Hummingbirds can be a charming addition to any garden. Seeing one of these beautiful birds
effortlessly float above a flower in search of nectar explains why many gardeners go out of their way to
attract them to their yard.
While there are hundreds of different species, the ruby-throated hummingbird is the only
species commonly found in Iowa. The male is easily recognizable by its emerald green back, white breast,
and brilliant red throat. The female is similar in coloring, but lacking the red throat.
The first step in attracting hummingbirds is planting flowers that appeal to them. Hummingbirds
are most attracted to flowers that have tubular flowers that are red, pink, or fuchsia in color. When
choosing plants, a combination of annuals, perennials, trees, and shrubs that bloom at different intervals will
attract them for the longest period of time. (A list of plants that attract hummingbirds is provided at the end of
After establishing a hummingbird garden, a feeder can be hung to further encourage their visits.
Feeders, however, require regular maintenance. Carefully consider the time and dedication you are
willing to put into feeding them before starting. Hummingbirds will not drink from a feeder that is not kept
sanitary. The feeders need to be cleaned with warm water each time they are refilled and washed with
bleach once a month throughout the summer feeding period.
Most commonly available feeders have red plastic parts resembling the flowers that attract
hummingbirds. They can be filled with a mixture of one part sugar to four parts water. The water should be
boiled and then measured. Finally, the sugar can be dissolved in the warm water. Preparing the mixture in
this order will maintain the proper proportions of sugar and water.
Four-O-Clocks (Mirabilis jalapa)
Fuchsia (Fuchsia x hybrida)
Impatiens (Impatiens wallerana)
Morning Glory (Ipomoea purpurea)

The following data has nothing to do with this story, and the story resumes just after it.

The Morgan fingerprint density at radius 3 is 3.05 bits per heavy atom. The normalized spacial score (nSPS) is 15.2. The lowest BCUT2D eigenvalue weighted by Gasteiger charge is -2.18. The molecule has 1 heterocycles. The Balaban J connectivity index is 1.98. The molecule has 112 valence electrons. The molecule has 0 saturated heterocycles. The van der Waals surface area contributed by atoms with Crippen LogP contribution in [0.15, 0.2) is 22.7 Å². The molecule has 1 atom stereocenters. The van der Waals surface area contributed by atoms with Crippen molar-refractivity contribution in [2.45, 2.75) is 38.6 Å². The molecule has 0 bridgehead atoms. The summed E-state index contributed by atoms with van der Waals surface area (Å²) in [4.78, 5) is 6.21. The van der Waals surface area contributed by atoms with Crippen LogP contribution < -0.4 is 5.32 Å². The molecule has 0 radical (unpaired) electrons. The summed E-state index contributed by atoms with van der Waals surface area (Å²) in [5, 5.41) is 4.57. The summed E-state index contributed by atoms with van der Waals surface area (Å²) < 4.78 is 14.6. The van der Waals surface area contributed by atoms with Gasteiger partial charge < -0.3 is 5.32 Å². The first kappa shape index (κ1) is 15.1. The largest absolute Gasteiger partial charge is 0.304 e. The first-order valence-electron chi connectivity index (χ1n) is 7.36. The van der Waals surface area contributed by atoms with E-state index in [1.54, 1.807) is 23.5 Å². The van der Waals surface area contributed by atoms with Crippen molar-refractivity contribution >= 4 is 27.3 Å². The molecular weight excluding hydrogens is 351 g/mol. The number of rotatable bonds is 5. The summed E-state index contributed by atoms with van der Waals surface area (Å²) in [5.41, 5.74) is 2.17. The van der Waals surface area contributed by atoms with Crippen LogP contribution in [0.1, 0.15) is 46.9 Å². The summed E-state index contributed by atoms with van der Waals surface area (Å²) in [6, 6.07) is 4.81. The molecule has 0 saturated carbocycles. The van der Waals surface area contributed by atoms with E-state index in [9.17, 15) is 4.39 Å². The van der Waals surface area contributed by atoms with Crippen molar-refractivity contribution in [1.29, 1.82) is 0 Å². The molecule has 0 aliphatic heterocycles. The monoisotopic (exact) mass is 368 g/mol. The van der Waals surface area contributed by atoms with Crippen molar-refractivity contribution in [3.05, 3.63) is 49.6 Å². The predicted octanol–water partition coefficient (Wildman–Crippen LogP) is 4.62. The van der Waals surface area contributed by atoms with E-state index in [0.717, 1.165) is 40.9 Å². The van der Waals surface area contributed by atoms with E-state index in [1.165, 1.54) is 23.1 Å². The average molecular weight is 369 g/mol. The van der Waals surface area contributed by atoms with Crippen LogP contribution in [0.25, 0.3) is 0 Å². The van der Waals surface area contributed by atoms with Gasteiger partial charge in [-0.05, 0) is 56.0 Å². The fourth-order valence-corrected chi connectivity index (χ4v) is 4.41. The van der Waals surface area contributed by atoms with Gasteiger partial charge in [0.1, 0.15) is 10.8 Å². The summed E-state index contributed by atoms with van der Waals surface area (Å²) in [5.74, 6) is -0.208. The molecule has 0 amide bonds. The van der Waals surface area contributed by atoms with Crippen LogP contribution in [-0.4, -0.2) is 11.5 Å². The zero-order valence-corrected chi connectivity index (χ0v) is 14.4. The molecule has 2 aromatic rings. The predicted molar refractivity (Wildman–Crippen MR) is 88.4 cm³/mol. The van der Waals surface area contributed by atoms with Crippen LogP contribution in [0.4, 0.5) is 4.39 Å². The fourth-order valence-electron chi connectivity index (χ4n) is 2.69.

Nicotiana (Nicotiana alata)
Petunia (Petunia x hybrida)
Pineapple Sage (Salvia elegans)
Red Salvia (Salvia splendens)
Scarlet Runner Bean (Phaseolus coccineus)
Shrimp Plant (Beloperone guttata)
Zinnia (Zinnia elegans)
Bee Balm (Monarda didyma)
Canna (Canna x generalis)
Columbine (Aquilegia canadensis)
Coral Bells (Heuchera sanguinea)
Delphinium (Delphinium x elatum)
Daylily (Hemerocallis species)
Gladiola (Gladiolus x hortulanus)
Hibiscus (Hibiscus species)
Hollyhock (Alcea rosea)
Hosta (Hosta species)
Liatris (Liatris spicata)
Lily (Lilium species)
Lobelia (Lobelia cardinalis)
Penstemon (Penstemon barbatus)
Phlox (Phlox paniculata)
Russell Hybrid Lupine (Lupinus 'Russell
Trumpet Vine (Campsis radicans)
Yucca (Yucca filamentosa)
Bottlebrush (Aesculus parviflora)
Coralberry (Symphoricarpos orbiculatus)
Lilac (Syringa species)
Red Prince Weigela (Weigela florida 'Red Prince')
Red Buckeye (Aesculus pavia)
Northern Catalpa (Catalpa speciosa)
This article originally appeared in the June 9, 2000 issue, pp. 67-68.
Links to this article are strongly encouraged, and this article may be republished without further permission if published as written and if credit is given to the author, Horticulture and Home Pest News, and Iowa State University Extension and Outreach. If this article is to be used in any other manner, permission from the author is required. This article was originally published on June 9, 2000. The information contained within may not be the most current and accurate depending on when it is accessed.